In the background dishes jumble around in the sink and I wonder if it’s possible for them to come out unscathed. It sounds like she’s put every dirty dish in the sink and is taking a giant spoon and simply stirring. Explaining how I do things is pointless. She speaks no English and I speak no Hindi. We’re the perfect match.
A week ago my trusted helper had an emergency in another city and left us with a hand-picked substitute in her absence. Mid-way through pregnancy number five and I’m happy with whatever help I can get. Clanking dishes and all.
I’m older now–this body a little more fragile than it was at twenty-eight. And there’s already four littles to take care of and frankly I’m exhausted by 8:30 every night. Ambitiously, last night after a full day already, we tried to snag a little bit of American normal and stay up to watch football. The game started at 10:30 pm and once I was able to get the online stream going I stayed up till half time while we were winning only to wake and find out we had lost. Ouch.
We’ve been talking a bit about losses around here recently. Not just in the realm of sports– though Atlanta tends to see its fair share of them– but in terms of people.
My oldest is a verbal processor, too much like me, and I almost always know what’s going on in his head. Lately it’s been loss. We’ve been here for four years now. We’ve seen people come and go for various reasons. This year alone we’ve said goodbye to three families we are close to. That’s three sets of friends for my kids and three friends for me. Our kids were also reshuffled in their classrooms. So my oldest, after four years with the same friends, found himself without any of his best friends in his class. It’s been a challenge for him.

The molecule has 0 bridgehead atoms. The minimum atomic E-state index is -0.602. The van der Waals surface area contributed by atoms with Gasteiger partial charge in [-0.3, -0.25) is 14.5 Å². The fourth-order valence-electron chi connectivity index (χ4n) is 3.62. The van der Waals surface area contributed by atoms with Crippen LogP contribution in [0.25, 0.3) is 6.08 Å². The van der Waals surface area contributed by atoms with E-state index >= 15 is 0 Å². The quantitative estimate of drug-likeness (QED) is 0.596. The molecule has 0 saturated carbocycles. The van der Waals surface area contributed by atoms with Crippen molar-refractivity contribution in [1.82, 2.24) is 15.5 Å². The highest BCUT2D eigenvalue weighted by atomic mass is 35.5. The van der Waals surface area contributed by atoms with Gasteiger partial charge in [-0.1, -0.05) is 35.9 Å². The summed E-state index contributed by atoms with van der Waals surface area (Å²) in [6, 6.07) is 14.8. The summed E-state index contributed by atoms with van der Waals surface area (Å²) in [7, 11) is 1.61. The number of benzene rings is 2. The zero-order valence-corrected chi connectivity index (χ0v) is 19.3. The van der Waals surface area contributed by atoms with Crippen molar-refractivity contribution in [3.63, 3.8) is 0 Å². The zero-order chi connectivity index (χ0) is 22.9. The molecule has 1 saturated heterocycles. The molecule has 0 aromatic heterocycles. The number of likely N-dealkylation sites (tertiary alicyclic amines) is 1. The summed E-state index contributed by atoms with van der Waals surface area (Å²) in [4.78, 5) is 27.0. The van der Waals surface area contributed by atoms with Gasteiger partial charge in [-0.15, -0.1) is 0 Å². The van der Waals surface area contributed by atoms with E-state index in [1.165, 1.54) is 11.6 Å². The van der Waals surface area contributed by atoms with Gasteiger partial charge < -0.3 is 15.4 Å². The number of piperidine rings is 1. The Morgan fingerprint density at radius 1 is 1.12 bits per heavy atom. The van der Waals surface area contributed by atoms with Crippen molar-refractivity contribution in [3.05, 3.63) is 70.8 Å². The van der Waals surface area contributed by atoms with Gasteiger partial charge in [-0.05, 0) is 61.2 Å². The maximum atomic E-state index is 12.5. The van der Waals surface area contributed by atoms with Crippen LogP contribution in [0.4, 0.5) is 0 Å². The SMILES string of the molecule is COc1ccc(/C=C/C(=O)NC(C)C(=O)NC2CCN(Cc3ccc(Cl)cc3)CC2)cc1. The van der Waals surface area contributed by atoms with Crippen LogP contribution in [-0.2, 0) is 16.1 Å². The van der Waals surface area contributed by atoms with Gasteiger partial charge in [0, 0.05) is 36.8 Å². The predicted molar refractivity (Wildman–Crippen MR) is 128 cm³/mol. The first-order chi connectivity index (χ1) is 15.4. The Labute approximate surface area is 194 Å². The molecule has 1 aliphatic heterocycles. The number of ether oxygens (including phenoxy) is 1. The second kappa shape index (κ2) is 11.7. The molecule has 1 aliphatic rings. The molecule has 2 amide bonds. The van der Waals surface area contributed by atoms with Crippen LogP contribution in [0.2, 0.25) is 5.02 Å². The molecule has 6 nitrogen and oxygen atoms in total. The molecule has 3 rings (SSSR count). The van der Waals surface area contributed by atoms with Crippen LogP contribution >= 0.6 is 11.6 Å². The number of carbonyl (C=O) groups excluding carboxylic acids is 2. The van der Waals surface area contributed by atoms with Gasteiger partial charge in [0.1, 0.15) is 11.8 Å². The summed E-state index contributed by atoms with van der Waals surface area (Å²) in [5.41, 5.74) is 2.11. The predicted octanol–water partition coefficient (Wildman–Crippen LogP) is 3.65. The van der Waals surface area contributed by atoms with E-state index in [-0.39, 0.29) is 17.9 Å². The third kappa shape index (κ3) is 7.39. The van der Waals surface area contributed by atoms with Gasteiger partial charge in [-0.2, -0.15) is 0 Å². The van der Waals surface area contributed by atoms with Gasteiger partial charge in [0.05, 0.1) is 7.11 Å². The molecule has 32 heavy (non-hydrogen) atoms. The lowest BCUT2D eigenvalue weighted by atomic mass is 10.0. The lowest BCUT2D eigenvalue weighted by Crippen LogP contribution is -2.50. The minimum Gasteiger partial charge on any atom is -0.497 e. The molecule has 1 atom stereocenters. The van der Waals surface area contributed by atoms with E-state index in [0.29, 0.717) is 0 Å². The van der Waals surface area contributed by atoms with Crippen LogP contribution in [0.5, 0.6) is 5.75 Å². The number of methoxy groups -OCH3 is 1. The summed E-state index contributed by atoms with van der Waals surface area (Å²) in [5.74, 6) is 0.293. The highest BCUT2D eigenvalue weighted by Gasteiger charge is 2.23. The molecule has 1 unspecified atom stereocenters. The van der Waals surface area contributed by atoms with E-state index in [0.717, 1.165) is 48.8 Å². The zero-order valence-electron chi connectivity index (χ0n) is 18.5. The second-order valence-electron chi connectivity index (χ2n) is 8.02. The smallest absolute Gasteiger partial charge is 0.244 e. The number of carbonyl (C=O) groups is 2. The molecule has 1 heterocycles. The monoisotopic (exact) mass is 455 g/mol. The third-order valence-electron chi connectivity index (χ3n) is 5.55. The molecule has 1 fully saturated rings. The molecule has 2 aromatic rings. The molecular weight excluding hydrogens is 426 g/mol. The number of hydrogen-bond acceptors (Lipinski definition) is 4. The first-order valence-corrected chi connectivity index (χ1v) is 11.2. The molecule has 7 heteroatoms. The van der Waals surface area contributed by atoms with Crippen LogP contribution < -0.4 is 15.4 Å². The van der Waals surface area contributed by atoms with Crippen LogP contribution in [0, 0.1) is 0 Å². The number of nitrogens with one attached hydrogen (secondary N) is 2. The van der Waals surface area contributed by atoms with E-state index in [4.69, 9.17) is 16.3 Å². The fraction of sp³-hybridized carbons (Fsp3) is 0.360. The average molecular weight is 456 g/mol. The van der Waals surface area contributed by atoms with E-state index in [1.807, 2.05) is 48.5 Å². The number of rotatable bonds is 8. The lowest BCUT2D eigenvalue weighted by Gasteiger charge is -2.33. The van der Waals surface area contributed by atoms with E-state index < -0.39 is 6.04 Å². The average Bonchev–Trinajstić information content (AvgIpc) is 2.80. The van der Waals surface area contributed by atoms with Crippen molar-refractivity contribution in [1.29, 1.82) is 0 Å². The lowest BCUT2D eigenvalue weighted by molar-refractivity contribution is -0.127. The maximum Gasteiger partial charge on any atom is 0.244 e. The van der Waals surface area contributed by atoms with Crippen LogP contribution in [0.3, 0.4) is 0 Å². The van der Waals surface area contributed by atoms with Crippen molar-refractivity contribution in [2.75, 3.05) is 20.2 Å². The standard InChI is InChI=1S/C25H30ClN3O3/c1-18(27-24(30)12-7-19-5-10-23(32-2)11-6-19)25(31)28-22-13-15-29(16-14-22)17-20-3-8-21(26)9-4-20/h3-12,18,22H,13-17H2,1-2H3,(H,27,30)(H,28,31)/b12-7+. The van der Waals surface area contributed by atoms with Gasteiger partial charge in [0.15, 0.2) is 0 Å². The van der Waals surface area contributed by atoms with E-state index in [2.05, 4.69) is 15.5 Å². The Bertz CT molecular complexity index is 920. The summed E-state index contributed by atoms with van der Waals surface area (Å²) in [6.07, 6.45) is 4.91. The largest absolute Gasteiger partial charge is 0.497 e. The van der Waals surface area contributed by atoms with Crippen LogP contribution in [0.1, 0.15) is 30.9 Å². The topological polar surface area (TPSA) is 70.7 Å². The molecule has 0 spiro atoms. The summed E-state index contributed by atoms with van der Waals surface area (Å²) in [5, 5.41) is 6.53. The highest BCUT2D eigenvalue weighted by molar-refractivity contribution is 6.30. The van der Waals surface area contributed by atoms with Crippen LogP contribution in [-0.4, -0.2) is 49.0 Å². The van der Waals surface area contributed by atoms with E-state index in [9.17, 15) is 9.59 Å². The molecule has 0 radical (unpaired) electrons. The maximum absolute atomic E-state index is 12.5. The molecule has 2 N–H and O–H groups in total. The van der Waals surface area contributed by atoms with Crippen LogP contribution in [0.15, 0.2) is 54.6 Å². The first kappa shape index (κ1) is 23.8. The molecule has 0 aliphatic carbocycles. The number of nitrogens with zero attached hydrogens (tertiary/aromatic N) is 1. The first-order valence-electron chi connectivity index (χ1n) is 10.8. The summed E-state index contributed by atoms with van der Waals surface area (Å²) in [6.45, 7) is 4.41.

Yesterday he lamented that he never gets to “just go to his grandparents’ houses for the weekend. Or spend time with my cousins.” It’s true. Most of our time is spent together in our own space. And while the space is nice enough, we sometimes get cabin fever and want to roam under blue skies and open spaces with people who know us. For some reason this has been on my mind lately, too. Maybe because we just had another milestone High School class reunion and I was unable to go, again. Or that the weather is cooling off and the leaves are changing back in the US and I long to feel that autumn feeling, but it’s still in the high 90s here and no rain or relief in sight.
It’s a wave of grief over us– the longing for relationships and places that are too far away. Not the first and certainly not the last.
But instead of dealing with it as I have in the past, either pushing forward and trying to pretend I don’t feel it or letting it envelop me in sadness and discontentment for weeks, I’m leaning into it and just letting it be. And as I would tell my oldest, it’s okay being sad about things that hurt your heart, but to also focus on being grateful because there is always something to hope for and be grateful about– like say, unbroken dishes.
So those are the melancholy ramblings of the day. I hope that if you are in the throes of grief because you feel a loss, you won’t minimize it, but turn to gratitude as the antidote of heartache. Do something you love that’s just for you. Call your bestie or whatever people call your best friend these days.
Gratefulness is not a new revelation, but for some reason we tend to forget to turn to it. And for me, there is always something– even if I don’t want to admit it. And some days the ache is so bad I don’t. So I’m writing this for me as much as anyone else who might happen to stumble upon this post.